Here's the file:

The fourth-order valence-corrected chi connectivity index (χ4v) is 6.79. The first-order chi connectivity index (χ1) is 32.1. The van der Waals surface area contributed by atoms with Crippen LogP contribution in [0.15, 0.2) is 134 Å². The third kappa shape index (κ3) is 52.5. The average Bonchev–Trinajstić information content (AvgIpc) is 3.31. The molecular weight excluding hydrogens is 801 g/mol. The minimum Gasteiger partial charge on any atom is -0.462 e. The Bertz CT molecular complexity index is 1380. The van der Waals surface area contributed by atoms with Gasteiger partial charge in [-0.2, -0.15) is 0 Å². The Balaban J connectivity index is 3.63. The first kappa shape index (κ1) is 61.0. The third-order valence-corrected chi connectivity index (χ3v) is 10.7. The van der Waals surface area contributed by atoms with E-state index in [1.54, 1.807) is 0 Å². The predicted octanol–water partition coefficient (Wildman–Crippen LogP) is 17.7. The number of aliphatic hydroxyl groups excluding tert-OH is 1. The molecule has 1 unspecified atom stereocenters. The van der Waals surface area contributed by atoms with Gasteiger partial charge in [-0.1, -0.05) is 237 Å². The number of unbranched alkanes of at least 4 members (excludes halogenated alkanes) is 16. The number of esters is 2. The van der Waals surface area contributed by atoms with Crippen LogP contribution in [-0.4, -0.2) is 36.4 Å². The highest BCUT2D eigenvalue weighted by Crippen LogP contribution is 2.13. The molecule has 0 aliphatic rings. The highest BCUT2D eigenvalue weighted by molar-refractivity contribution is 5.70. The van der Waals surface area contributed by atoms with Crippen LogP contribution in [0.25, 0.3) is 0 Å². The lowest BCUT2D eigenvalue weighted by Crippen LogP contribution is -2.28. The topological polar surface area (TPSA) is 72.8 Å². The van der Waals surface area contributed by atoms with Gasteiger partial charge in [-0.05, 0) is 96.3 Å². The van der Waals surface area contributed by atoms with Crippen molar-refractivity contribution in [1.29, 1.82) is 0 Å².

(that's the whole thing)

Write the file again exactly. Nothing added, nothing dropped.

The fourth-order valence-corrected chi connectivity index (χ4v) is 6.79. The first-order chi connectivity index (χ1) is 32.1. The van der Waals surface area contributed by atoms with Crippen LogP contribution in [0.15, 0.2) is 134 Å². The third kappa shape index (κ3) is 52.5. The average Bonchev–Trinajstić information content (AvgIpc) is 3.31. The molecular weight excluding hydrogens is 801 g/mol. The minimum Gasteiger partial charge on any atom is -0.462 e. The Bertz CT molecular complexity index is 1380. The van der Waals surface area contributed by atoms with Gasteiger partial charge in [-0.2, -0.15) is 0 Å². The Balaban J connectivity index is 3.63. The first kappa shape index (κ1) is 61.0. The third-order valence-corrected chi connectivity index (χ3v) is 10.7. The van der Waals surface area contributed by atoms with E-state index in [1.54, 1.807) is 0 Å². The predicted octanol–water partition coefficient (Wildman–Crippen LogP) is 17.7. The number of aliphatic hydroxyl groups excluding tert-OH is 1. The molecule has 1 unspecified atom stereocenters. The van der Waals surface area contributed by atoms with Gasteiger partial charge in [-0.1, -0.05) is 237 Å². The number of unbranched alkanes of at least 4 members (excludes halogenated alkanes) is 16. The number of esters is 2. The van der Waals surface area contributed by atoms with Crippen LogP contribution in [-0.4, -0.2) is 36.4 Å². The highest BCUT2D eigenvalue weighted by Crippen LogP contribution is 2.13. The molecule has 0 aliphatic rings. The highest BCUT2D eigenvalue weighted by molar-refractivity contribution is 5.70. The van der Waals surface area contributed by atoms with Crippen LogP contribution in [0.25, 0.3) is 0 Å². The lowest BCUT2D eigenvalue weighted by Crippen LogP contribution is -2.28. The topological polar surface area (TPSA) is 72.8 Å². The van der Waals surface area contributed by atoms with Gasteiger partial charge in [-0.05, 0) is 96.3 Å². The van der Waals surface area contributed by atoms with Crippen molar-refractivity contribution in [1.29, 1.82) is 0 Å².